Campus / Community / News / Teresa Amott / October 6, 2011

Amott promotes city connections

President Teresa Amott wants students to remember that, unlike a college campus, the real world isn’t solely comprised of 18-year-olds to 22-year-olds. That is why she has made deepening the relationship between the Knox and Galesburg communities one of her top priorities as President.

She hopes to accomplish this by incorporating community service into the Knox curriculum without making it mandatory for students.

“I don’t believe in forced community service,” Amott said. “People are here for an education, but it can be educational to do your work in the community.”

Amott cited the Maytag Project, where journalism students conducted in-depth interviews with laid off factory workers, as a prime example of how Knox students applied their education in the classroom to serving the needs of the community. She would like to see similar projects take place in the future, with students and professors working together to create avenues for service.

“Students can be very busy,” Amott said, “but if it’s connected to your academic work, then you can find time for it.”

Along with the Maytag project, which was a collaboration among the journalism, sociology and economics departments, Amott is equally proud of the efforts of Knox’s environmentally conscious student body in improving the community.

“Many students today are interested in local environmental issues, local food, food systems,” Amott said. She believes that Knox’s recent sustainability efforts, local gardening and even the ecological research done at Green Oaks serve as a wonderful model for how talented Knox students can make a positive impact in Galesburg.

“Whether you go to Alaska or Peru, you start with an experience here locally,” Amott said.

Whether it is serving senior citizens, reading with elementary school kids or helping a local resident rake leaves, the student body has done a lot to serve Galesburg in the past, but Amott thinks that Knox can do more.

“There’s a lot of need,” she said. “Every community has needs, and the key is figuring out what they are.”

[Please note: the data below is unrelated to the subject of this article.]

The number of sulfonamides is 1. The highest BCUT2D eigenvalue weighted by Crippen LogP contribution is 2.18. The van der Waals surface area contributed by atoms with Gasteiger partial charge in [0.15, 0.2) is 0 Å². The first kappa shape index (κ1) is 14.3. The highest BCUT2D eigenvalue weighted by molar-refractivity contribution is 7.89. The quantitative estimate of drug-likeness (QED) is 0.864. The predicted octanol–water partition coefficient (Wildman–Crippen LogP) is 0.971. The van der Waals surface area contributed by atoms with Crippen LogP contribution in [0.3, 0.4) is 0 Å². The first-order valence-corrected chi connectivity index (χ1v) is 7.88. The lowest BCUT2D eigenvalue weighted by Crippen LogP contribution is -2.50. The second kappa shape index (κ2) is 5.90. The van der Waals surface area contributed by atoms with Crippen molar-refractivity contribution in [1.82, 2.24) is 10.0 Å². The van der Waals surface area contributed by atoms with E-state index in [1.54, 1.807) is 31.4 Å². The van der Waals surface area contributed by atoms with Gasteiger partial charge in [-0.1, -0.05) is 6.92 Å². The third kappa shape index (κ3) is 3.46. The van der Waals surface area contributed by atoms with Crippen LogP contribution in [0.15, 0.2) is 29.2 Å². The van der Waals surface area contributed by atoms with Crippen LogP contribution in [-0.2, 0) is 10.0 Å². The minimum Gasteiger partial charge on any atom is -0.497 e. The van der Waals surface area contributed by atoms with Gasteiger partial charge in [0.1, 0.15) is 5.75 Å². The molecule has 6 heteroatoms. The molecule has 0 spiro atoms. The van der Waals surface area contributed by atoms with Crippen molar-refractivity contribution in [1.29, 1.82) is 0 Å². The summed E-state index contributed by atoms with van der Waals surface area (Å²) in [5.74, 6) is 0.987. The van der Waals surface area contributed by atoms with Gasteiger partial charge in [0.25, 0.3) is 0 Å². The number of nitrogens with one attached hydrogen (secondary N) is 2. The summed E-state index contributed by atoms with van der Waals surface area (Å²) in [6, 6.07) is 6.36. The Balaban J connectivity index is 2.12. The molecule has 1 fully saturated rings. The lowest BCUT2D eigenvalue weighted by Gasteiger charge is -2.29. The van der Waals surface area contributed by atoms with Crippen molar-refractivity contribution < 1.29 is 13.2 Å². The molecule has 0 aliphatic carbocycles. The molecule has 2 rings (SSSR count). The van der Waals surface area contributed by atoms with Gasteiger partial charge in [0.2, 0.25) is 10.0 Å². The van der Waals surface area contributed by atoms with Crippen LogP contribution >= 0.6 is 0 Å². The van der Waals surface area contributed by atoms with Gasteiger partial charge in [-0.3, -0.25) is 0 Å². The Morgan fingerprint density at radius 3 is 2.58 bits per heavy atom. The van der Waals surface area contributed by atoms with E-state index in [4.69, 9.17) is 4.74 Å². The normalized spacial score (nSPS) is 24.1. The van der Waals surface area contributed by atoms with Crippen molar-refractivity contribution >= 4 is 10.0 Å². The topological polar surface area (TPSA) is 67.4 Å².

While Knox’s new president hopes that students will be as active off-campus as they are on campus, she acknowledges that entering a new community and beginning a service project single-handedly can be a challenge.

“It’s a little bit like the Peace Corps,” Amott said. “One of the things that you learn is that you do not arrive and say here’s what were going to do for you.”

Instead, Amott explained, Knox students must assess the needs of the community, figure out what its strengths and weaknesses are, then see how they can offer their talents. She is willing to support them in their endeavors and wants to work to build the infrastructure that facilitates student community connections.

“Knox students are smart and entrepreneurial,” Amott said. “There’s a lot they can do to help the community address its needs.”

Not only do Knox students have a lot to offer Galesburg, but Amott also believes that a strong relationship with the community would also benefit students for a variety of reasons. Research experience and marketing experience are just a few of the reasons students should get involved. However, a diversity of ages that students wouldn’t otherwise be exposed to is a particularly important aspect of community relations according to Amott.

“Figure out how to work with people of different ages and economic classes,” Amott said. “When you leave Knox, whether you are working as a physician or a lawyer, they are your customers or your clients.”

Amott wants students to measure community service not in hours, but in impact.

“We need people to step up and serve others and serve the country,” she said.

Anna Casey

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